In addition to his military achievements, Moctezuma I is remembered for his focus on the cultural and religious development of Tenochtitlán. He promoted the construction and decoration of many temples and monuments, including the Templo Mayor, the most important ceremonial center of the Mexica civilization.
“When the Mexica subdued these peoples, the figurines were already relics, some of them are more than 1,000 years old, and presumably served as cult effigies, which the Mexica appropriated as spoils of war,” explains Luján.
Aguirre and Marín, who also worked with Sofía Benítez Villalobos, a specialist in restoring artifacts, have concluded that, after they were brought to Tenochtitlán, the sculptures underwent a ritual that transformed them and incorporated them into the religious life of Tenochtitlán. They point to traces of facial painting that the Mexica added to the figurines, associated with the god of rain, Tlaloc.
In addition to the sculptures, offering 186 included two earrings in the shape of rattlesnakes and a total of 137 beads made of various green stones, accompanied by sand and 1,942 different elements from the ocean including shells, snails, and corals.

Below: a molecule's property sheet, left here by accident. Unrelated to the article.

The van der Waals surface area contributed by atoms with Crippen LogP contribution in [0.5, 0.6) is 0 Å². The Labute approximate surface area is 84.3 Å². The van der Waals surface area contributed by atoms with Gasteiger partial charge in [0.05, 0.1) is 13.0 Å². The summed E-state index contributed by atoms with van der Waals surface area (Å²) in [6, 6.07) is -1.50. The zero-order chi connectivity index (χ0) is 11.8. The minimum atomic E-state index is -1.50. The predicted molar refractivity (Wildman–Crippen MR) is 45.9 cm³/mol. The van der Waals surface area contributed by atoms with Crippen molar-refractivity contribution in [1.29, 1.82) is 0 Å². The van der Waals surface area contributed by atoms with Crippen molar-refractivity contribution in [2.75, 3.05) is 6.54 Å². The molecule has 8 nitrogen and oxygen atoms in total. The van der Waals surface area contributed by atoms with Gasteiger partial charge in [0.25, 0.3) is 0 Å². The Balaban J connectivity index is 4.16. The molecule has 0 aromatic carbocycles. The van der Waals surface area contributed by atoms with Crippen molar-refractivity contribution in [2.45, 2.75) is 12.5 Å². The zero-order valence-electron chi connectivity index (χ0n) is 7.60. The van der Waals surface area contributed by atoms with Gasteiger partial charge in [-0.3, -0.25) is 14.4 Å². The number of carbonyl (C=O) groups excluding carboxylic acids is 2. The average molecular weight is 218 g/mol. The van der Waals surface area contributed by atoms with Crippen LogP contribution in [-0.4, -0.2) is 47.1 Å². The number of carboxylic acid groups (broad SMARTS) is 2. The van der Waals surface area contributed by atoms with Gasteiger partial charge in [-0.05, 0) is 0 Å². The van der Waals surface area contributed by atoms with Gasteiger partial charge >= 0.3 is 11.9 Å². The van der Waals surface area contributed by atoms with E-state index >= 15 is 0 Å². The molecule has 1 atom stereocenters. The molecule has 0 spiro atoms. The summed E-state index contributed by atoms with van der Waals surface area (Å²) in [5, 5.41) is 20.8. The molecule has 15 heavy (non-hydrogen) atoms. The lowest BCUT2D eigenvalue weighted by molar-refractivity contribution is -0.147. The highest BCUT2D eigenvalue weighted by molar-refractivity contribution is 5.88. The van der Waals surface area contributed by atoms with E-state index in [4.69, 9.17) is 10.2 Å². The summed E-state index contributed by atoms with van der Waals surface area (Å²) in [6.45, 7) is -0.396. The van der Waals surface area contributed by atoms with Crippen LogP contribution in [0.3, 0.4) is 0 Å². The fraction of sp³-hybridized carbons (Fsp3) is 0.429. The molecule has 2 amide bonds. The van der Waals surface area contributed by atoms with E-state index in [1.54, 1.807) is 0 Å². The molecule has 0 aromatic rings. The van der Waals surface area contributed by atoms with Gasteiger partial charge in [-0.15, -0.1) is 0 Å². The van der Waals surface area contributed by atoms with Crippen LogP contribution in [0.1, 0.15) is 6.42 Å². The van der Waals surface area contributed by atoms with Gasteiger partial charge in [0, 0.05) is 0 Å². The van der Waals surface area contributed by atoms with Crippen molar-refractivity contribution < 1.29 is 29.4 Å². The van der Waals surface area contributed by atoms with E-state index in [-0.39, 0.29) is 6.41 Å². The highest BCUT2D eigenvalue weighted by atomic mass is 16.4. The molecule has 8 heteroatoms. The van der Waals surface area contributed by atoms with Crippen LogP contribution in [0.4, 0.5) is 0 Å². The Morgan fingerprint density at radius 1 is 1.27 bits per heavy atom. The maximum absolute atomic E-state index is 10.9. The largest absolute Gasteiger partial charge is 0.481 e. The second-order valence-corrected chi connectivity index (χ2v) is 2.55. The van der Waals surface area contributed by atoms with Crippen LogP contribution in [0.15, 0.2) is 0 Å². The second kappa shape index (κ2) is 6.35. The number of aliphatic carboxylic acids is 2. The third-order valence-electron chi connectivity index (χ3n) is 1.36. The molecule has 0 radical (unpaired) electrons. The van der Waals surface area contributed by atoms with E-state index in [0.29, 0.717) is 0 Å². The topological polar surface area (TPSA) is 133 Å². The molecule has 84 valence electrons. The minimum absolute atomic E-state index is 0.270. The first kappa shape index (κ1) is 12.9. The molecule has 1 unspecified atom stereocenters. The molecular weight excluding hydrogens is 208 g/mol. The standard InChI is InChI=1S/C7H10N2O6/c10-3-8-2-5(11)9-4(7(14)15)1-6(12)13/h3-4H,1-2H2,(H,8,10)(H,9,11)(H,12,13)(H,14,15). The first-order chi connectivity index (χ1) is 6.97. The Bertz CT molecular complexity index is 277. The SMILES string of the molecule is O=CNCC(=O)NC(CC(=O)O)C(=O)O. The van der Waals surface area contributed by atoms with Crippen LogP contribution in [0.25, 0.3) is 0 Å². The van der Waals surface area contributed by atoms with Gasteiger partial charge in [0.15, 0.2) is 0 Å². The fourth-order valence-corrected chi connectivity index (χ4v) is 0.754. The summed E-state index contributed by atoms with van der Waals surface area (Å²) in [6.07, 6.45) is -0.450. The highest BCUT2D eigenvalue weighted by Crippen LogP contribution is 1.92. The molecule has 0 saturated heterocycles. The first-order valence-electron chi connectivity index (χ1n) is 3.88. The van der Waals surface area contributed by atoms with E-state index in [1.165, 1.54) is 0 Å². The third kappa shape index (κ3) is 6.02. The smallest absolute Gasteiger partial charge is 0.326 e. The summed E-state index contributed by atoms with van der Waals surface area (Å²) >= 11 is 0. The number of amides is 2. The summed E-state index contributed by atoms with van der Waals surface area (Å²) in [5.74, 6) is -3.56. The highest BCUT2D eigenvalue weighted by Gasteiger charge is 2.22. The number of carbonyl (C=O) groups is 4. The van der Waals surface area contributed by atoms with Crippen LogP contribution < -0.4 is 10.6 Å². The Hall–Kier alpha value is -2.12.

Originally from the coasts of the Atlantic Ocean, a region subdued by the Triple Alliance in the time of the first Moctezuma, the seashells have been restored, and the responsibility for their biological identification lies with Belem Zúñiga Arellano, a member of the Proyecto Templo Mayor team.
The discovery of this offering builds on archaeologists’ interest in verifying a pattern observed in earlier offerings, specifically 18, 19, and 97. These consisted of stone chests that were buried as part of dedication offerings under monumental serpent heads located on the platform of the Templo Mayor. All these offerings may provide a better understanding of how the Aztecs viewed the Templo Mayor.
“In the classic Nahuatl language, these chests were known as tepetlacalli, from tetl, or stone, and petlacalli, a box made of mats. In their homes, the Mexica would store their most precious belongings—fine feathers, jewelry, and cotton garments—in chests made from petate (a type of palm). If we look at the Templo Mayor, which represents a sacred mountain full of provisions, we can imagine the priests storing in these ‘stone chests’ the quintessential symbols of water and fertility: sculptures of the rain gods, green stone beads, shells, and snails,” López Luján explains.
By 2024, the Proyecto Templo Mayor plans to ask the Archaeology Council of Mexico’s Instituto Nacional de Antropología e Historia, the government body that administers all of the country’s archaeological sites, for permission to temporarily remove a serpent’s head located on the northern side of the Templo Mayor. It is likely that even more treasures will soon see the light of day again.